The SBA 504 Loan Program can be an important component in historic preservation projects offering long-term, fixed-rate financing. But as a Federal Program, a Section 106 Review is required to ensure there is no adverse impact to the historic property. If done correctly, the rehabilitation may generate historic tax credits which can be used to offset some of the rehabilitation costs.
Section 106 of the National Historic Preservation Act mandates Federal agencies undergo a review process for all federally funded projects that potentially impact sites listed or eligible to be listed on the National Register of Historic Places. Most communities have historic properties which may trigger a Section 106 review. For example, Hamilton County, Ohio has 377 buildings, districts and archaeological sites currently listed on the National Register. And while a building might not be individually named on the National Register, if it is located in a historic district, the Section 106 rules apply if SBA funds are used in a potential project.
If there is no potential to affect historic property, there are no further obligations under Section 106. For example, if the proceeds of the loan are to be used solely to purchase the property and no renovations or changes are anticipated, the SBA counsel may make the determination that no further Section 106 review is required. If the local SBA counsel does determine that the requested activity has the potential to cause negative effects on historic property, then the SBA is required to consult with the relevant State Historic Preservation Officer (“SHPO”) to determine if the use of the proceeds of the loan will have an adverse effect on the historic nature of the property in question. Because of the timing needed to undertake the review, it is important that the SBA and SHPO be brought into the process early to avoid unnecessary delays.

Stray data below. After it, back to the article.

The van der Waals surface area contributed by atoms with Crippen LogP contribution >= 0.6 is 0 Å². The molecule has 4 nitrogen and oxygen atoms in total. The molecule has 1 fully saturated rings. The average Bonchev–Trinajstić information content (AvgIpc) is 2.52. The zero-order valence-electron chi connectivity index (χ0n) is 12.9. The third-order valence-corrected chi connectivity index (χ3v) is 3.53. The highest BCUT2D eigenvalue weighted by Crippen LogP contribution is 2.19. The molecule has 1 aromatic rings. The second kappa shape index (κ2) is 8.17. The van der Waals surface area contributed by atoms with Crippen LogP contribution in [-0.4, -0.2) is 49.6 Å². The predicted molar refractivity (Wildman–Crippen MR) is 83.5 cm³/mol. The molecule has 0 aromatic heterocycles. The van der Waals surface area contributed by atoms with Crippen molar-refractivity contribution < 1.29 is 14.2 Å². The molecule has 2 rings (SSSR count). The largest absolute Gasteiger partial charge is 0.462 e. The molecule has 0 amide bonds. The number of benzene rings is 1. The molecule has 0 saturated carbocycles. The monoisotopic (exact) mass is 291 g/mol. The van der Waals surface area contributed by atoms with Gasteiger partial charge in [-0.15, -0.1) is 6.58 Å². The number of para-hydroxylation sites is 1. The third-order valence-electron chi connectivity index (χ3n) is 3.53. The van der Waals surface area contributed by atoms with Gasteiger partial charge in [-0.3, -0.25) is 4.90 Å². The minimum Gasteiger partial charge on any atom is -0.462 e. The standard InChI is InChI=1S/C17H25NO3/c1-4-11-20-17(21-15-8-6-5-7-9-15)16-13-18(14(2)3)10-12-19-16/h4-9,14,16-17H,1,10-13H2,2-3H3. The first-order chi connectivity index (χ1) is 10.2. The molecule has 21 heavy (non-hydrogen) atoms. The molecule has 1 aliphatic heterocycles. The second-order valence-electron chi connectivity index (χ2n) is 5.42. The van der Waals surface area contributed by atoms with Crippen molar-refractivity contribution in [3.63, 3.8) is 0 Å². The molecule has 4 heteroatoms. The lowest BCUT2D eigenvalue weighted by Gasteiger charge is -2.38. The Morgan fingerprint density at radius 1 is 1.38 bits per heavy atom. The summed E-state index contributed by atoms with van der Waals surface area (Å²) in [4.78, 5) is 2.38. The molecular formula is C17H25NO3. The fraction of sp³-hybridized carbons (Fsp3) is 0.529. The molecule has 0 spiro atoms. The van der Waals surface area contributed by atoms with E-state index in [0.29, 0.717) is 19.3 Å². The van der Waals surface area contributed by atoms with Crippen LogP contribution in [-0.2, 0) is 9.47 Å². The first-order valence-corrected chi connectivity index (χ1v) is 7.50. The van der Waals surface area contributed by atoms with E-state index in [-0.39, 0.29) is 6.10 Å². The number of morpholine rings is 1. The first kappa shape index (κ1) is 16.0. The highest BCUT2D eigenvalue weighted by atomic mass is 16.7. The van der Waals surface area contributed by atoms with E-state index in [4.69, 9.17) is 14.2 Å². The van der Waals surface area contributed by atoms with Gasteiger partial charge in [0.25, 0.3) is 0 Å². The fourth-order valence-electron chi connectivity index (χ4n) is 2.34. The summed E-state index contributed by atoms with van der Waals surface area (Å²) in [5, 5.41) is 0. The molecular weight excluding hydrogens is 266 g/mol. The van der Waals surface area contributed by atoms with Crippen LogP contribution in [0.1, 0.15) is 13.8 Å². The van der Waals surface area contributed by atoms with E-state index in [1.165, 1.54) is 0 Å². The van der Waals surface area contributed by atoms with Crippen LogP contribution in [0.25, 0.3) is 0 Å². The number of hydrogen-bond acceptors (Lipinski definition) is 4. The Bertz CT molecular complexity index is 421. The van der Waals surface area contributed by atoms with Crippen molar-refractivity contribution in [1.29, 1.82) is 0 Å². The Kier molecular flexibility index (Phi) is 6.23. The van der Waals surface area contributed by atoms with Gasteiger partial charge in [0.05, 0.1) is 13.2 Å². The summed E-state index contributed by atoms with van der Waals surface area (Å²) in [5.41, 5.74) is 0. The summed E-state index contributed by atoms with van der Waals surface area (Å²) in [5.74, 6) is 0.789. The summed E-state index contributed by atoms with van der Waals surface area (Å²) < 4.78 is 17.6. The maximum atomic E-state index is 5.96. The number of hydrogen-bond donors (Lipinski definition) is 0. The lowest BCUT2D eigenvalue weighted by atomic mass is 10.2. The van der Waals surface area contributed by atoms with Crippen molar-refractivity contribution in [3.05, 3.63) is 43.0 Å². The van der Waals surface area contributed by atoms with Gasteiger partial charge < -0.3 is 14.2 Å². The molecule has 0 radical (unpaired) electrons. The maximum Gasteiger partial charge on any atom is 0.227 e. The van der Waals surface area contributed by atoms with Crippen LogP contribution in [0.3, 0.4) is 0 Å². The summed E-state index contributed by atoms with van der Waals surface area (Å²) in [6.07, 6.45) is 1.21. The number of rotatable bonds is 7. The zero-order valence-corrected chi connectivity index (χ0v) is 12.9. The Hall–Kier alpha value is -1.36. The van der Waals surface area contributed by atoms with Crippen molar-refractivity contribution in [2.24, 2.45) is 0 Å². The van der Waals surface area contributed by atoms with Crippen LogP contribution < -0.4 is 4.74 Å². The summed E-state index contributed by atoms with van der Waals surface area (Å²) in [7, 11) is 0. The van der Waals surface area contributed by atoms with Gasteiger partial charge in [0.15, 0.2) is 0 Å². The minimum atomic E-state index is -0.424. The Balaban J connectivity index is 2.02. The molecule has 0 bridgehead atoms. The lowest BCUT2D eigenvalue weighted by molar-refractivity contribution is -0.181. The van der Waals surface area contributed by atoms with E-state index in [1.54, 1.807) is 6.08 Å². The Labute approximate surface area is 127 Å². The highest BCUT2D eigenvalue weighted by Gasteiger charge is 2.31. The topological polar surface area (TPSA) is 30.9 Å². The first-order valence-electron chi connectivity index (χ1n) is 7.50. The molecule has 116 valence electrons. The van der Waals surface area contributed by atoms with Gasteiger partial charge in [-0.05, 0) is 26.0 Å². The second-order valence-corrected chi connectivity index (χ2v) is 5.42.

Revitalization of historic properties can benefit the local community, but many times have higher costs which may make the property unattractive to a purchaser. To overcome this, federal historic tax credits were developed to encourage private sector investment in the rehabilitation and re-use of historic buildings. The federal tax credit allows program participants to claim 20% of the eligible improvement expenses against their federal tax liability. Typically, if the developers of the historic property are not in a position to use the tax credit, they will offer the credits to third parties to raise part of the equity funding for the project and thereby reduce the amount of debt financing needed for the property rehabilitation.
The SBA now allows 504 financing to be used when the historic tax credit is sold to a third-party investor. Under IRS regulations, the owner of property eligible for historic rehabilitation tax credits may lease the property, and transfer the historic rehabilitation tax credits to another party. The property is then simultaneously subleased back from the tax credit investor to the 504 borrower.
Copies of the draft lease and sublease must be submitted to the SBA with the 504 loan application, and prior to the 504 loan closing executed copies of the lease must be submitted to the SBA District Counsel for legal review. Other conditions included in the lease and sublease must be equal, the SBA lien cannot be subordinate to the tax credit investor and borrower leases, and the project may not be structured as an Eligible Passive Concern (EPC)-Operating Company (OC) transaction.
If you have any questions or have a historic property you are interested in purchasing with an SBA 504 loan, please contact HCDC at 513-831-8292 or at email@example.com.